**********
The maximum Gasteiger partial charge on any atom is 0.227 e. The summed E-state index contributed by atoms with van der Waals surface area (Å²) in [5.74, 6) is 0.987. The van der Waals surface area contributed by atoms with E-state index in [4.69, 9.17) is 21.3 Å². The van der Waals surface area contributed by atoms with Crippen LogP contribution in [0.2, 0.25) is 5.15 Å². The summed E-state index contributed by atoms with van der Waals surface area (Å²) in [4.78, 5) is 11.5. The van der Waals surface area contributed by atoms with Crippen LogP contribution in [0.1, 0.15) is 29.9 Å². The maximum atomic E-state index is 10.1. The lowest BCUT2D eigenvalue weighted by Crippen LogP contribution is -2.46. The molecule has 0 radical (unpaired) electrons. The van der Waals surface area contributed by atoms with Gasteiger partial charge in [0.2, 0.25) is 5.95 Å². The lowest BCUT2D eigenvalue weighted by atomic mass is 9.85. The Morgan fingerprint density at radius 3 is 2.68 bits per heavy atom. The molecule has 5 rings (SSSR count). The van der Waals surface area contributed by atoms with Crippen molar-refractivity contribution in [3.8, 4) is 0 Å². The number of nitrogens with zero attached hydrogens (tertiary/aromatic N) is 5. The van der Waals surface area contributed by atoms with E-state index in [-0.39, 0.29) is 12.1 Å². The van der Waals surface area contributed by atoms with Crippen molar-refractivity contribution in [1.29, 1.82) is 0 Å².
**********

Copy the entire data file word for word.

The maximum Gasteiger partial charge on any atom is 0.227 e. The summed E-state index contributed by atoms with van der Waals surface area (Å²) in [5.74, 6) is 0.987. The van der Waals surface area contributed by atoms with E-state index in [4.69, 9.17) is 21.3 Å². The van der Waals surface area contributed by atoms with Crippen LogP contribution in [0.2, 0.25) is 5.15 Å². The summed E-state index contributed by atoms with van der Waals surface area (Å²) in [4.78, 5) is 11.5. The van der Waals surface area contributed by atoms with Crippen LogP contribution in [0.1, 0.15) is 29.9 Å². The maximum atomic E-state index is 10.1. The lowest BCUT2D eigenvalue weighted by Crippen LogP contribution is -2.46. The molecule has 0 radical (unpaired) electrons. The van der Waals surface area contributed by atoms with Gasteiger partial charge in [0.2, 0.25) is 5.95 Å². The lowest BCUT2D eigenvalue weighted by atomic mass is 9.85. The Morgan fingerprint density at radius 3 is 2.68 bits per heavy atom. The molecule has 5 rings (SSSR count). The van der Waals surface area contributed by atoms with Crippen molar-refractivity contribution in [3.8, 4) is 0 Å². The number of nitrogens with zero attached hydrogens (tertiary/aromatic N) is 5. The van der Waals surface area contributed by atoms with E-state index in [-0.39, 0.29) is 12.1 Å². The van der Waals surface area contributed by atoms with Crippen molar-refractivity contribution in [1.29, 1.82) is 0 Å².